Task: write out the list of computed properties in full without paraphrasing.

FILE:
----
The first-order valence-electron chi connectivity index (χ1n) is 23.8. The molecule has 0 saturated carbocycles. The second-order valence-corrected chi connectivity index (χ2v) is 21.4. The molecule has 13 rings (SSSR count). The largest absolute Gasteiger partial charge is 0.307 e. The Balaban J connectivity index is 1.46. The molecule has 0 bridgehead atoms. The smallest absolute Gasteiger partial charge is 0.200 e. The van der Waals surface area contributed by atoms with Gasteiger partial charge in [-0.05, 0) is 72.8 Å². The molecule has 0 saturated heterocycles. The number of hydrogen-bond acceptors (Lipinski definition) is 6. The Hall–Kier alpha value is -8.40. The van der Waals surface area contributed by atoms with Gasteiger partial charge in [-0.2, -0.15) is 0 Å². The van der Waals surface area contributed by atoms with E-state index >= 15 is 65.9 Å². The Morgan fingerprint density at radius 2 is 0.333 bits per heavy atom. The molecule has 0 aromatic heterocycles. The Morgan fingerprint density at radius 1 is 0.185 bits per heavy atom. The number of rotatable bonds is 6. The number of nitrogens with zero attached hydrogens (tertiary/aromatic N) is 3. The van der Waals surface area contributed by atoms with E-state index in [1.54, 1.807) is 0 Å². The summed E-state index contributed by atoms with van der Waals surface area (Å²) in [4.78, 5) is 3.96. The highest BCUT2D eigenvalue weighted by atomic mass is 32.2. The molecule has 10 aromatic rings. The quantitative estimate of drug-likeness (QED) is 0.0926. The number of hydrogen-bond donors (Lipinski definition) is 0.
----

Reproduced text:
The first-order valence-electron chi connectivity index (χ1n) is 23.8. The molecule has 0 saturated carbocycles. The second-order valence-corrected chi connectivity index (χ2v) is 21.4. The molecule has 13 rings (SSSR count). The largest absolute Gasteiger partial charge is 0.307 e. The Balaban J connectivity index is 1.46. The molecule has 0 bridgehead atoms. The smallest absolute Gasteiger partial charge is 0.200 e. The van der Waals surface area contributed by atoms with Gasteiger partial charge in [-0.05, 0) is 72.8 Å². The molecule has 0 saturated heterocycles. The number of hydrogen-bond acceptors (Lipinski definition) is 6. The Hall–Kier alpha value is -8.40. The van der Waals surface area contributed by atoms with Gasteiger partial charge in [-0.2, -0.15) is 0 Å². The van der Waals surface area contributed by atoms with E-state index >= 15 is 65.9 Å². The Morgan fingerprint density at radius 2 is 0.333 bits per heavy atom. The molecule has 0 aromatic heterocycles. The Morgan fingerprint density at radius 1 is 0.185 bits per heavy atom. The number of rotatable bonds is 6. The number of nitrogens with zero attached hydrogens (tertiary/aromatic N) is 3. The van der Waals surface area contributed by atoms with E-state index in [1.54, 1.807) is 0 Å². The summed E-state index contributed by atoms with van der Waals surface area (Å²) in [4.78, 5) is 3.96. The highest BCUT2D eigenvalue weighted by atomic mass is 32.2. The molecule has 10 aromatic rings. The quantitative estimate of drug-likeness (QED) is 0.0926. The number of hydrogen-bond donors (Lipinski definition) is 0.